By Sara Toth, email@example.com
9:41 AM EST, February 10, 2012
After weeks of debate and contention, a divided Howard County Board of Education approved a new middle school program of studies Thursday, by a vote of 5-3.
Two weeks ago, the plan stalled when a 4-4 board vote forced school officials to revise a proposal that would set the middle school schedule at a uniform 50-minute, seven-period day and eliminate stand alone reading classes. The proposal is part of a massive curriculum shift placing literacy instruction in each of the schools' content areas.
Board member Brian Meshkin, who had voted against the proposal Jan. 26, voted in favor of the revised proposal, which would require some level of reading instruction for sixth-graders who read at grade level.
Under the final revised plan, students would not have traditional reading classes, but would have the option of taking literacy-based courses, two quarters of which would be required for sixth-graders who did not score "advanced" on the fifth-grade Maryland State Assessment reading exam, and who were not already in reading interventions or seminars.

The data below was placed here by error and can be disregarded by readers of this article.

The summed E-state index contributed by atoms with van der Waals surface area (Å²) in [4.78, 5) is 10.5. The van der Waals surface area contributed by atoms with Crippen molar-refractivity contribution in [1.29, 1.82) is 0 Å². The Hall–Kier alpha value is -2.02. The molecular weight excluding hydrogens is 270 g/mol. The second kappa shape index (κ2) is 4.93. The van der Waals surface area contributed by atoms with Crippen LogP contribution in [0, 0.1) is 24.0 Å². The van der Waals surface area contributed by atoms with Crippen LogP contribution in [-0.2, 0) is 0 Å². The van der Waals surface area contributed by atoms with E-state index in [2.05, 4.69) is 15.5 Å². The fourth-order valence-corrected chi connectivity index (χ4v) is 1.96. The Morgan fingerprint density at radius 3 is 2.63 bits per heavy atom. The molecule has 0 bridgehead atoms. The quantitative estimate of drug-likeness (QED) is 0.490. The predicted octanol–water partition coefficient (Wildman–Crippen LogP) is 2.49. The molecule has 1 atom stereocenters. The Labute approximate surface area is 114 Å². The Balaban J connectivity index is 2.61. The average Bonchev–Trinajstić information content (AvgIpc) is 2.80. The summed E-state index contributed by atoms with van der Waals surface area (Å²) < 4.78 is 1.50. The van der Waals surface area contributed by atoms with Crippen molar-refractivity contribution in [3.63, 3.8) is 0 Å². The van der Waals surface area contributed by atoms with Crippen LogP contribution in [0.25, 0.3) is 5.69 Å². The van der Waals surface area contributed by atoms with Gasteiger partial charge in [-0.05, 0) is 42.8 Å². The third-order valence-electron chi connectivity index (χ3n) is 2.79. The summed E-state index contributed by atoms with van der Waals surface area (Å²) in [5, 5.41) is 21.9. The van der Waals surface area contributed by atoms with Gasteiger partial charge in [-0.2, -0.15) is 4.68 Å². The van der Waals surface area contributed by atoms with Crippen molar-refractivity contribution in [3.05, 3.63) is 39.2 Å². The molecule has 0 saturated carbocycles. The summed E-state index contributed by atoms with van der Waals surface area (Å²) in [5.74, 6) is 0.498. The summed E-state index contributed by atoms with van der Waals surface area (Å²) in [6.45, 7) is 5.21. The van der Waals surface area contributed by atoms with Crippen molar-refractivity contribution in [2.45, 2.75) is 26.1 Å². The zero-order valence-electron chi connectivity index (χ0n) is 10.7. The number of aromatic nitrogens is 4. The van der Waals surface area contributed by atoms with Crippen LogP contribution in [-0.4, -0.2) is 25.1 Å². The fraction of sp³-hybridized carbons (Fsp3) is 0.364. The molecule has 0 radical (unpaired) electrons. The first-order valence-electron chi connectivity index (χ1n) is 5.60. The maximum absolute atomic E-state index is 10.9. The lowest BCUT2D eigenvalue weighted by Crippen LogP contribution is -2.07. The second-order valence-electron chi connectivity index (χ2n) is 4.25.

One of those courses would teach the "nuts and bolts of reading skills," board Chairwoman Sandra French said.
That compromise wasn't enough to convince three of the four members who voted against the proposal two weeks ago, who voted against the proposal Thursday night, citing the elimination of reading.
"I don't see this as a compromise," student member Tomi Williams said. "Two quarters, out of three years of middle school — it doesn't seem like a balanced, compromised position in my opinion."
Beyond the debate over the middle school schedule and reading, another debate arose Thursday over the nature of Meshkin's vote.
Meshkin voted by phone, from California, where his business is located. But before he voted, he told board members he had first been told he would be unable to vote by video or teleconference because that would be a violation of the board's handbook, which states that a board member cannot vote by proxy or in abstentia.
Meshkin had previously stated that if did not see a better compromise on the program of studies, he would again vote against it, again causing a split vote.
Both Mark Blom, the school system's general counsel, and Judith Bresler, the board's attorney, advised French that Meshkin would be legally able to participate and vote during Thursday's meeting, Meshkin said.
The board unanimously voted around 6 p.m. — nearly three hours before discussion on the middle school program of studies began — to allow Meshkin to vote.
Meshkin said he was concerned about the decision.
"My concern is that the only reason I was allowed to vote, was to get me as the fifth vote," he said. "That's conduct unbecoming of board members. ... You don't get to throw a member in the dungeon and let them out when you need a vote."